Germanium on the other hand is a material largely compatible with Si processing, and therefore much easier to incorporate into a Si technology, as shown for example in U.S. Pat. No. 5,006,912 to Smith et al., the content of which is incorporated herein by reference. Integrated SiGe/Si optoelectronic integrated circuits have in fact been proposed (see for example U.S. Pat. No. 6,784,466 to Chu et al., the content of which is incorporated herein by reference).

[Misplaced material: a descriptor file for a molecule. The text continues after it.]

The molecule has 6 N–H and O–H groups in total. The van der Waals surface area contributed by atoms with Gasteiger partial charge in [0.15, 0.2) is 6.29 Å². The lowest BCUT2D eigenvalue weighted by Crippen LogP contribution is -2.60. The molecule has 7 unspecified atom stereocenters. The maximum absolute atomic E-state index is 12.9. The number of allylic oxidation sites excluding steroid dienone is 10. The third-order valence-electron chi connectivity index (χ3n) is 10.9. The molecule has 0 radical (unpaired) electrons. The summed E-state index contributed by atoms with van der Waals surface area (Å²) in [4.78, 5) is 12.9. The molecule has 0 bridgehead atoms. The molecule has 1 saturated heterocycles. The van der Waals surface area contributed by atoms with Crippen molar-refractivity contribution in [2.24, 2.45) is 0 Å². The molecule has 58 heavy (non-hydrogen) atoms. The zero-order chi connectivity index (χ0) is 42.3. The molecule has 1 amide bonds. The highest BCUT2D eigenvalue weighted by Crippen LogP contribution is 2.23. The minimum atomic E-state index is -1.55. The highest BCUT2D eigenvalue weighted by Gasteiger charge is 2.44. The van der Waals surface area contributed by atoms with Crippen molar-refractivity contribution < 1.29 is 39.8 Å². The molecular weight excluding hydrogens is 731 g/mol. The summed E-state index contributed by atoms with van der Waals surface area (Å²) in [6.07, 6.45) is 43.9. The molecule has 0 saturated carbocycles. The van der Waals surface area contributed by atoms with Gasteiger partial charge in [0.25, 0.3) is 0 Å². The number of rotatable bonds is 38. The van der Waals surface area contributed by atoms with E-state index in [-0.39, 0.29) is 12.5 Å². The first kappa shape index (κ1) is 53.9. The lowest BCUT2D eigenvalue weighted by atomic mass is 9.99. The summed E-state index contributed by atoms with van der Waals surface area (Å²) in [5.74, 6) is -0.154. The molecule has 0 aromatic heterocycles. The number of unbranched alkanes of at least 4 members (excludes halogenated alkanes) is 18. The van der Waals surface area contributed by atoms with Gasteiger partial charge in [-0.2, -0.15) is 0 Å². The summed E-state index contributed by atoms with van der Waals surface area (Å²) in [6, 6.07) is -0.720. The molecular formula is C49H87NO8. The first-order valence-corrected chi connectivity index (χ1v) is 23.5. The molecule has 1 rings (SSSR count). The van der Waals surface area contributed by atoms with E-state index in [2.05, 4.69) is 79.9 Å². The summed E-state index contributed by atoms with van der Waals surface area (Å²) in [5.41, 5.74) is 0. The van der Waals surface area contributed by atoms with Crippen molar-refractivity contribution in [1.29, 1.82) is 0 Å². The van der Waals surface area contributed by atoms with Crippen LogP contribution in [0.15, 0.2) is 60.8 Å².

The application of SiGe/Si heterostructures to optoelectronic devices integrated on Si substrates is facilitated by the favorable band structure of Ge with a direct transition at the Γ-point with an energy of 0.8 eV, not far above the indirect fundamental gap of 0.66 eV. This, together with the miscibility of Si and Ge over the whole concentration range, has led to a number of proposals for device applications. Photodetectors made from epitaxial Ge layers on Si substrates have been proposed for example by Wada et al., in U.S. Pat. No. 6,812,495, the content of which is incorporated herein by reference. Optical modulators based on the Franz-Keldysh effect, in which the absorption edge is shifted in the presence of an electric field, have been proposed by Kimerling et al., in U.S. Pat. No. 2003/0138178, the content of which is incorporated herein by reference. Other concepts make use of the quantum-confined Stark Effect in SiGe quantum wells (see for example U.S. Pat. No. 2006/0124919 to Harris et al., the content of which is incorporated herein by reference).